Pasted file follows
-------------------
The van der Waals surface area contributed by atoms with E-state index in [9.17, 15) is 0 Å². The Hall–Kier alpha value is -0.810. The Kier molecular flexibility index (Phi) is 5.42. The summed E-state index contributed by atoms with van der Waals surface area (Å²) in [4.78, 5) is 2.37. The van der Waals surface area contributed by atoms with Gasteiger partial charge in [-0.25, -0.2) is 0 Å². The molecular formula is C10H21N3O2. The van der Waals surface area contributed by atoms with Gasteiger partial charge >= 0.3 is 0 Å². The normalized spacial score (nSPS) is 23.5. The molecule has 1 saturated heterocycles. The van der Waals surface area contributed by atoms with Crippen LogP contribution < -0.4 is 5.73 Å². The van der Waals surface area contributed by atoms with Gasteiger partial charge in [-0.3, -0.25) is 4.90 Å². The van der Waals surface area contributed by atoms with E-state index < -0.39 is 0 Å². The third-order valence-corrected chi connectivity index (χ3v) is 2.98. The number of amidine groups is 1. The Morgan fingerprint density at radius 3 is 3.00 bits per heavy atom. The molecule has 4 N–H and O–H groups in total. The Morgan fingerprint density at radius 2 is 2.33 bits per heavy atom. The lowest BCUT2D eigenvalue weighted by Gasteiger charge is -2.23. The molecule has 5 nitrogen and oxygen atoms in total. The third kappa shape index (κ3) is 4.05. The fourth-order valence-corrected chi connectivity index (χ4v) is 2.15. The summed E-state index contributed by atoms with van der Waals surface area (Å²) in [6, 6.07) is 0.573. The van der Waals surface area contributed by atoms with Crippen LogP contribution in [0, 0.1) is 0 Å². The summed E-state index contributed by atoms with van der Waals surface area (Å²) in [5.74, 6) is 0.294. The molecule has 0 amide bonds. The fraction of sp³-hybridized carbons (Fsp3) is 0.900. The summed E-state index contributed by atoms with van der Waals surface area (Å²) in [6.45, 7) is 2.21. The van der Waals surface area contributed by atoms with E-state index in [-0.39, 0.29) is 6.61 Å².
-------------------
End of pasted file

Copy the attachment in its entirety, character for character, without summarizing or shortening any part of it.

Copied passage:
The van der Waals surface area contributed by atoms with E-state index in [9.17, 15) is 0 Å². The Hall–Kier alpha value is -0.810. The Kier molecular flexibility index (Phi) is 5.42. The summed E-state index contributed by atoms with van der Waals surface area (Å²) in [4.78, 5) is 2.37. The van der Waals surface area contributed by atoms with Gasteiger partial charge in [-0.25, -0.2) is 0 Å². The molecular formula is C10H21N3O2. The van der Waals surface area contributed by atoms with Gasteiger partial charge >= 0.3 is 0 Å². The normalized spacial score (nSPS) is 23.5. The molecule has 1 saturated heterocycles. The van der Waals surface area contributed by atoms with Crippen LogP contribution < -0.4 is 5.73 Å². The van der Waals surface area contributed by atoms with Gasteiger partial charge in [-0.3, -0.25) is 4.90 Å². The van der Waals surface area contributed by atoms with E-state index < -0.39 is 0 Å². The third-order valence-corrected chi connectivity index (χ3v) is 2.98. The number of amidine groups is 1. The Morgan fingerprint density at radius 3 is 3.00 bits per heavy atom. The molecule has 4 N–H and O–H groups in total. The Morgan fingerprint density at radius 2 is 2.33 bits per heavy atom. The lowest BCUT2D eigenvalue weighted by Gasteiger charge is -2.23. The molecule has 5 nitrogen and oxygen atoms in total. The third kappa shape index (κ3) is 4.05. The fourth-order valence-corrected chi connectivity index (χ4v) is 2.15. The summed E-state index contributed by atoms with van der Waals surface area (Å²) in [6, 6.07) is 0.573. The van der Waals surface area contributed by atoms with Crippen LogP contribution in [0, 0.1) is 0 Å². The summed E-state index contributed by atoms with van der Waals surface area (Å²) in [5.74, 6) is 0.294. The molecule has 0 amide bonds. The fraction of sp³-hybridized carbons (Fsp3) is 0.900. The summed E-state index contributed by atoms with van der Waals surface area (Å²) in [6.45, 7) is 2.21. The van der Waals surface area contributed by atoms with E-state index in [-0.39, 0.29) is 6.61 Å².